Chaddsford Winery2005 Due Rossi
Translated as “two reds,” Due Rossi is a blend of Barbera and Sangiovese, born of suffering vines. Chaddford Winery owner/winemaker Eric Miller maintains a torture vineyard where he cultivates a selection of vine varieties on various rootstocks and systematically neglects and mistreats them. From this “Survivor: Vineyard” scenario, Barbera proved its mettle, ripening and delivering fruit under the worse circumstances.
When Barbera and Sangiovese were the last wines left on the blending bench in 2001, Miller thought “what the Hell?” and blended the Piedmontese and Tuscan varieties. The 2005 blend is 63 percent Barbera and 37 percent Sangiovese. Much of the Barbera comes from his estate vineyards, others from Flowing Springs Vineyard operated by a former employee, Argentina-educated, Chile-trained grower Gonzalo Ortiz. The Sangiovese is from the Lancaster County vineyard of long-time farmer Dwight Rohrer.
As he looks for the best style of wine to produce in his region, Miller has become increasingly passionate about Italian varieties. Because of the influence of the Chesapeake Bay, the Brandywine Valley doesn’t have the diurnal temperature shifts that provide cool nights to preserve acids. Barbera, however, enjoys heat and holds its acids.
“What will we be known for?” Miller wonders. “We need to hang our hat on something. This seems like it may work.”
It certainly worked in 2005, a superb vintage in much of the east. For Miller, the year began with a modest crop and led into a very dry growing season that forced the vines to strain and focus activity on the fruit. The month before harvest was sunny, nights cooler, giving Southeastern Pennsylvania growers the rare opportunity for extended hang time. Grapes are hand harvested. The wine spends 10 months in a mix of new and neutral French oak and undergoes 100 percent malolactic. Medium-bodied, the nose shows bright fruit, black tea, and anise. The wine is complex with layered mid-palate strawberry and vanilla with a mulchy, black pepper finish. The oak is well integrated into this beautifully balanced wine with 14.1 percent alcohol.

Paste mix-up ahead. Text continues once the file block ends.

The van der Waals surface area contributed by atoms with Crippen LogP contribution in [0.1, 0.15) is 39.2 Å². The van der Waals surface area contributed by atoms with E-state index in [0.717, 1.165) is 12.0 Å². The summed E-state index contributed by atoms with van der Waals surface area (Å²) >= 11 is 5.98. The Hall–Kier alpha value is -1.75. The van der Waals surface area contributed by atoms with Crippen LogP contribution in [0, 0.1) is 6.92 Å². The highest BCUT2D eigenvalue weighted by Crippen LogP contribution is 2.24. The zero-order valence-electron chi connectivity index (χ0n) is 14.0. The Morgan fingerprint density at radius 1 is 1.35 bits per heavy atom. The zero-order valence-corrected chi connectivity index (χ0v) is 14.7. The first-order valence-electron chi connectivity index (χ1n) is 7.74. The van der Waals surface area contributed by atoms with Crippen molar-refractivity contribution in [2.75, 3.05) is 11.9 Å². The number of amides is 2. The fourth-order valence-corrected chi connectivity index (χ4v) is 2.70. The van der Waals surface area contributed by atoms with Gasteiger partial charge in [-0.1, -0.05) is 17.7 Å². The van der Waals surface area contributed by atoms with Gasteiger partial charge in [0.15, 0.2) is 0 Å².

Reviewed February 6, 2008 by David Falchek.
Other reviewed wines from Chaddsford Winery
2005 Pinot Noir Barrel Select
(Pennsylvania)Catherine Fallis 8/3/2007
David Falchek writes a weekly wine column for several newspapers in Pennsylvania, including the Scranton Times-Tribune. He also contributes regularly to trade publications such as Vineyard & Winery Management and Beverage Media. David has judged regional, national, and international wine competitions where he likes to think he lauds outstanding Seyval or Foch just as readily as Cabernet or Riesling.